‘They Shall Not Grow Old’ Q&A with director Peter Jackson

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Blavatnik School of Government, Radcliffe Observatory Quarter, Woodstock Road, Oxford, OX2 6GG
Open to the public
The event is now at capacity
12
February 2019
Talk

Oscar-winning film director Peter Jackson will be in conversation with Professor Ngaire Woods, Dean of the Blavatnik School of Government, about his latest film They Shall Not Grow Old.

Using original footage and audio of World War I from the Imperial War Museum and BBC archives, They Shall Not Grow Old is an extraordinary experiment in film-making which creates direct empathy with soldiers, exploring the reality of the front line using only the voices of those involved.

The role of governments in peace, security and armed conflict is one of the core topics of research at the Blavatnik School, and the School also hosts the Oxford institute for Ethics Law and Armed Conflict, which focuses on all aspects of armed conflict, including the recourse to war, the conduct of war, and post-conflict governance, transition and reconstruction.

It’s important to have watched the film in advance of the event – you can view it on BBC iPlayer.

This event is now at capacity. The talk will be livestreamed and recorded on the Blavatnik School of Government YouTube channel.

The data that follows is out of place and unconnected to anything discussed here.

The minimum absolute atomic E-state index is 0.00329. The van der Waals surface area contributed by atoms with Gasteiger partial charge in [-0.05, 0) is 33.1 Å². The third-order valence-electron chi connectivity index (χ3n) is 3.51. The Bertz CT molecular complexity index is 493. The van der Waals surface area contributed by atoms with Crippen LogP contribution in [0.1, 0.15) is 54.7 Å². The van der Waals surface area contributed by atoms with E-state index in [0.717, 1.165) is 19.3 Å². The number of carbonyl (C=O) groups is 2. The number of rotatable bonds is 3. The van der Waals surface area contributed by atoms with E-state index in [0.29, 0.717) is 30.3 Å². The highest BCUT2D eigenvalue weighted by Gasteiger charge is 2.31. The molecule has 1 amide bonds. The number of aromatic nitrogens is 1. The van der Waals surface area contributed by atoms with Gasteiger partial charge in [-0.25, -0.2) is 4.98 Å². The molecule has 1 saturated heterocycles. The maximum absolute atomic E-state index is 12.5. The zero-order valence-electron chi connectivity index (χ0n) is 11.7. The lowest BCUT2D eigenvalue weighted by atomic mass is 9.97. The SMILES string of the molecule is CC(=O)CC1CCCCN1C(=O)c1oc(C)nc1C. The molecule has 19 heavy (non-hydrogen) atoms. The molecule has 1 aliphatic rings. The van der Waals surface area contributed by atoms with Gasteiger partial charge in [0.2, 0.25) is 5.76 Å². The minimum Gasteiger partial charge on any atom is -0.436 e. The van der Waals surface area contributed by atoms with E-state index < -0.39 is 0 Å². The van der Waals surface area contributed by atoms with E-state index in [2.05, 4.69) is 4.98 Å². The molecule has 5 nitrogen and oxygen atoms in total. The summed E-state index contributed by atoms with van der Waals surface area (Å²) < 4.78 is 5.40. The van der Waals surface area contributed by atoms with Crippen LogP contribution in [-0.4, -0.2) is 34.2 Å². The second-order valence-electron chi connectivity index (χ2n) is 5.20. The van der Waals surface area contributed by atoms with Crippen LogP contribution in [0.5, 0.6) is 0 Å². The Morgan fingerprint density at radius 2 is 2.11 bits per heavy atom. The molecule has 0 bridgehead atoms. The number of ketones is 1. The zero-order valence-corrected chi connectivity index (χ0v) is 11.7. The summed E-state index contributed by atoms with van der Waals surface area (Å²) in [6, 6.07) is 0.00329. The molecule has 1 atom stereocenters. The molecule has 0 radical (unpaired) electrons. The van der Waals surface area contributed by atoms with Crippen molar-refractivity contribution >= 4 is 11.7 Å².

Speaker biography

Peter JacksonPeter Jackson’s most highly acclaimed cinematic achievement is considered to be his screen adaptation of J.R.R Tolkien’s The Lord of the Rings trilogy. The project kicked off in 1999 with Jackson not only directing the films but co-writing and producing with long time collaborators Fran Walsh and Philippa Boyens. The Lord of the Rings films earned a total of 30 Academy Award nominations, and won 17 including Best Picture for the final film. In 2010, Jackson plunged back into Middle-earth directing, co-writing and producing a further trilogy of films based around the enduring popular masterpiece novel The Hobbit, penned by J.R.R. Tolkien. Each film earned around a billion dollars at the box office worldwide and the trilogy gathered a total of seven Academy Award nominations.

Between trilogies, Jackson fulfilled a childhood dream helming a remake of King Kong. The films picked up three Academy Awards and a BAFTA. An adaptation of Alice Sebold’s acclaimed best selling book The Lovely Bones followed, and was released in 2010.

In 2010 Jackson received a knighthood for his services to film and in 2012 was appointed a Companion of the New Zealand Order of Merit.